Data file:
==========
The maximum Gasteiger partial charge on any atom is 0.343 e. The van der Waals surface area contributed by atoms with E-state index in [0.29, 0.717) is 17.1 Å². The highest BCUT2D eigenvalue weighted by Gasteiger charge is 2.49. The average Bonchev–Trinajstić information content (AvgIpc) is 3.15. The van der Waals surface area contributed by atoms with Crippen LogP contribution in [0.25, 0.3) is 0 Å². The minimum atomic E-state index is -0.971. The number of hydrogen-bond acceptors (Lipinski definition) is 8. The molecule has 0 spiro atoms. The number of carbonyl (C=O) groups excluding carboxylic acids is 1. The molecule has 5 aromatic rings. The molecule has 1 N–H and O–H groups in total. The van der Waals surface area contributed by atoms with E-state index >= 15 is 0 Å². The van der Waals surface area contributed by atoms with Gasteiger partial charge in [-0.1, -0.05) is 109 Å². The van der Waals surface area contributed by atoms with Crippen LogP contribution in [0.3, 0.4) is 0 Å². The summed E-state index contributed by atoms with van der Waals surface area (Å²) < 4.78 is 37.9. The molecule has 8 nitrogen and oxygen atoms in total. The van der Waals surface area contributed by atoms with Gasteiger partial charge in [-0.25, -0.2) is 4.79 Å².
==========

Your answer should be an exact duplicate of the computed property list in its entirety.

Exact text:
The maximum Gasteiger partial charge on any atom is 0.343 e. The van der Waals surface area contributed by atoms with E-state index in [0.29, 0.717) is 17.1 Å². The highest BCUT2D eigenvalue weighted by Gasteiger charge is 2.49. The average Bonchev–Trinajstić information content (AvgIpc) is 3.15. The van der Waals surface area contributed by atoms with Crippen LogP contribution in [0.25, 0.3) is 0 Å². The minimum atomic E-state index is -0.971. The number of hydrogen-bond acceptors (Lipinski definition) is 8. The molecule has 0 spiro atoms. The number of carbonyl (C=O) groups excluding carboxylic acids is 1. The molecule has 5 aromatic rings. The molecule has 1 N–H and O–H groups in total. The van der Waals surface area contributed by atoms with E-state index >= 15 is 0 Å². The van der Waals surface area contributed by atoms with Gasteiger partial charge in [-0.1, -0.05) is 109 Å². The van der Waals surface area contributed by atoms with Crippen LogP contribution in [0.3, 0.4) is 0 Å². The summed E-state index contributed by atoms with van der Waals surface area (Å²) < 4.78 is 37.9. The molecule has 8 nitrogen and oxygen atoms in total. The van der Waals surface area contributed by atoms with Gasteiger partial charge in [-0.25, -0.2) is 4.79 Å².